Arabic Arabic Chinese (Simplified) Chinese (Simplified) Dutch Dutch English English French French German German Italian Italian Portuguese Portuguese Russian Russian Spanish Spanish
| (844) 627-8267

Bridging the Cybersecurity Talent Gap (Chris Wright Commentary) | #hacking | #cybersecurity | #infosec | #comptia | #pentest | #ransomware | #hacking | #aihp

Cybercrimes are on the rise, and so is Arkansas businesses’ need for skilled talent to help identify, protect, detect, respond to and recover from potential breaches and attacks.

In the next decade, the Bureau of Labor Statistics projects cybersecurity jobs will increase more than 30%, a rate far higher than the average of occupations overall. According to Cyberseek, Arkansas has more than 7,700 cybersecurity professionals. Yet there are still 5,000 openings.

Industry experts, myself included, suspect these numbers are inflated. But it’s clear from our work that Arkansas needs more cybersecurity professionals. We expect demand for these employees will grow as companies are forced to take a less compliance-focused and more risk management-based approach to meet today’s threat landscape.

What’s the most effective way to bridge the cybersecurity talent gap?

This issue has been a hot topic for years, with cross-sector collaborations launched to target Arkansas’ shortage. State government, private industry and nonprofits recognize that investing in this industry is an economic necessity — and a potential boon.

Data shows the cybersecurity field offers residents significantly higher-than-average paychecks and better job security. At the same time, businesses that employ these professionals benefit from protection against potentially devastating financial, reputational and operational losses.

To date, efforts to build Arkansas’ cybersecurity talent pipeline have focused primarily on traditional workforce development. While filling positions is crucial, reaching a certain threshold of cybersecurity workers alone won’t meet businesses’ long-term security needs.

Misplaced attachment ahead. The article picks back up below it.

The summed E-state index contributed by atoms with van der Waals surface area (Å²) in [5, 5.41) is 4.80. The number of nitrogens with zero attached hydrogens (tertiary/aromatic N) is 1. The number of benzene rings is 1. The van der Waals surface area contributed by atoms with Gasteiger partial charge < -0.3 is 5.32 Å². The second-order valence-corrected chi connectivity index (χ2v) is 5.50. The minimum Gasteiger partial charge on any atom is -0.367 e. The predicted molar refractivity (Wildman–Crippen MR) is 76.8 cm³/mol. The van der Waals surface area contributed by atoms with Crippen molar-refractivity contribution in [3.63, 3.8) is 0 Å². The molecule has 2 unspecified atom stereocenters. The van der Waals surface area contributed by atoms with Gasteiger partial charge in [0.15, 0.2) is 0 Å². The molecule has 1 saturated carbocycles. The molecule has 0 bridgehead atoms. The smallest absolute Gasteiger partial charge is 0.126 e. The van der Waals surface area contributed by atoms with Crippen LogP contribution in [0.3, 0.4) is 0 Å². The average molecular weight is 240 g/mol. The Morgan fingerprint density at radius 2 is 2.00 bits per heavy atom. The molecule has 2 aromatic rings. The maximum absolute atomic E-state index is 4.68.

The daily duties of cybersecurity professionals are nuanced and vary widely by sector. Instead of simply pushing degrees, training or credentials, we should focus on nurturing budding and existing talent, including those in adjacent fields. Within the industry, we’re already seeing a concerted effort to encourage individuals through community-building, mentorship and friendly competition to turn their interests into long-term careers.

Take Central Arkansas Hackers, a monthly meetup with more than 600 members, as an example. This group allows individuals of all skill levels to share cybersecurity interests and advice on emerging threats. Equally important, more senior CAH members mentor junior professionals to transition into more challenging roles or pursue cybersecurity career pathways.

We’ve also seen massive growth in our Arkansas Hackers Discord server. Alongside discussing best practices and swapping advice, members can funnel their skills, interests and motivation into viable careers. For example, suppose a participant wants to become a penetration tester. Longtime experts understand these positions may not exist in significant numbers in Arkansas, but security operations center analysts do.

So they may offer guidance to nudge the individual in that direction.

Cybersecurity training programs and degrees are beneficial. However, those experiences or certifications don’t necessarily mean the individual is ready to hit the ground running or pursue this career path long-term. With a blended approach, including traditional workforce development and field-guided efforts, our state can better nurture and grow our cybersecurity talent pool.

Chris Wright is co-founder and partner at Sullivan Wright Technologies, an Arkansas-based firm that provides tailored cybersecurity, IT and security compliance services. Email him at or visit

Click Here For The Original Source.